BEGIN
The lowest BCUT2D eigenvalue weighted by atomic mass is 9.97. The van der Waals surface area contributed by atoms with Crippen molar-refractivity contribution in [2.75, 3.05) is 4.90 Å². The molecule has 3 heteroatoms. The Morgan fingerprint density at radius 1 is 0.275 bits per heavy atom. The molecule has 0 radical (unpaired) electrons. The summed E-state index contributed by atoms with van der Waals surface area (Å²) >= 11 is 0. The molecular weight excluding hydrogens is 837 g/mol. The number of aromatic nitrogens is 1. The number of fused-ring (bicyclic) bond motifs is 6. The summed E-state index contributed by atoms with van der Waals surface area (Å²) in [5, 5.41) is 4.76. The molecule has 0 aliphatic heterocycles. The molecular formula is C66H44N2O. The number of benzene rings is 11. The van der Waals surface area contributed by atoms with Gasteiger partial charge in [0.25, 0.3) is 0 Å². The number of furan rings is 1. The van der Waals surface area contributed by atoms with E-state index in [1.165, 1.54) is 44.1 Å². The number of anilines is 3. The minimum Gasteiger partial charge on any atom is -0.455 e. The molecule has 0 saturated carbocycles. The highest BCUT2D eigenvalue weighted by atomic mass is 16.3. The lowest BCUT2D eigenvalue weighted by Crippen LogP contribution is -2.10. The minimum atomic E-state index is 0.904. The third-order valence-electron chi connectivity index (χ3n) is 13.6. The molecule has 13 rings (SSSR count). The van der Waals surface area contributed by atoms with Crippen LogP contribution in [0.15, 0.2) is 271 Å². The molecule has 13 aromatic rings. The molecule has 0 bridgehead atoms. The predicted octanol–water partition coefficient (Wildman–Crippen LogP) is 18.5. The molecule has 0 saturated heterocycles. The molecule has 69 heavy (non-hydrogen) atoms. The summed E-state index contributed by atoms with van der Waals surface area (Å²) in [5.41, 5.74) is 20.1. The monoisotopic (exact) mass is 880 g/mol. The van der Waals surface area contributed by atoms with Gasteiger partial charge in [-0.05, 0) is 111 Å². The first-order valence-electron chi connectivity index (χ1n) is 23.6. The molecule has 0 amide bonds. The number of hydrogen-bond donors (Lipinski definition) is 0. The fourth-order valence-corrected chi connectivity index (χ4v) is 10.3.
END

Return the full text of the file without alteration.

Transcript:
The lowest BCUT2D eigenvalue weighted by atomic mass is 9.97. The van der Waals surface area contributed by atoms with Crippen molar-refractivity contribution in [2.75, 3.05) is 4.90 Å². The molecule has 3 heteroatoms. The Morgan fingerprint density at radius 1 is 0.275 bits per heavy atom. The molecule has 0 radical (unpaired) electrons. The summed E-state index contributed by atoms with van der Waals surface area (Å²) >= 11 is 0. The molecular weight excluding hydrogens is 837 g/mol. The number of aromatic nitrogens is 1. The number of fused-ring (bicyclic) bond motifs is 6. The summed E-state index contributed by atoms with van der Waals surface area (Å²) in [5, 5.41) is 4.76. The molecule has 0 aliphatic heterocycles. The molecular formula is C66H44N2O. The number of benzene rings is 11. The van der Waals surface area contributed by atoms with Gasteiger partial charge in [0.25, 0.3) is 0 Å². The number of furan rings is 1. The van der Waals surface area contributed by atoms with E-state index in [1.165, 1.54) is 44.1 Å². The number of anilines is 3. The minimum Gasteiger partial charge on any atom is -0.455 e. The molecule has 0 saturated carbocycles. The highest BCUT2D eigenvalue weighted by atomic mass is 16.3. The lowest BCUT2D eigenvalue weighted by Crippen LogP contribution is -2.10. The minimum atomic E-state index is 0.904. The third-order valence-electron chi connectivity index (χ3n) is 13.6. The molecule has 13 rings (SSSR count). The van der Waals surface area contributed by atoms with Crippen LogP contribution in [0.15, 0.2) is 271 Å². The molecule has 13 aromatic rings. The molecule has 0 bridgehead atoms. The predicted octanol–water partition coefficient (Wildman–Crippen LogP) is 18.5. The molecule has 0 saturated heterocycles. The molecule has 69 heavy (non-hydrogen) atoms. The summed E-state index contributed by atoms with van der Waals surface area (Å²) in [5.41, 5.74) is 20.1. The monoisotopic (exact) mass is 880 g/mol. The van der Waals surface area contributed by atoms with Gasteiger partial charge in [-0.05, 0) is 111 Å². The first-order valence-electron chi connectivity index (χ1n) is 23.6. The molecule has 0 amide bonds. The number of hydrogen-bond donors (Lipinski definition) is 0. The fourth-order valence-corrected chi connectivity index (χ4v) is 10.3.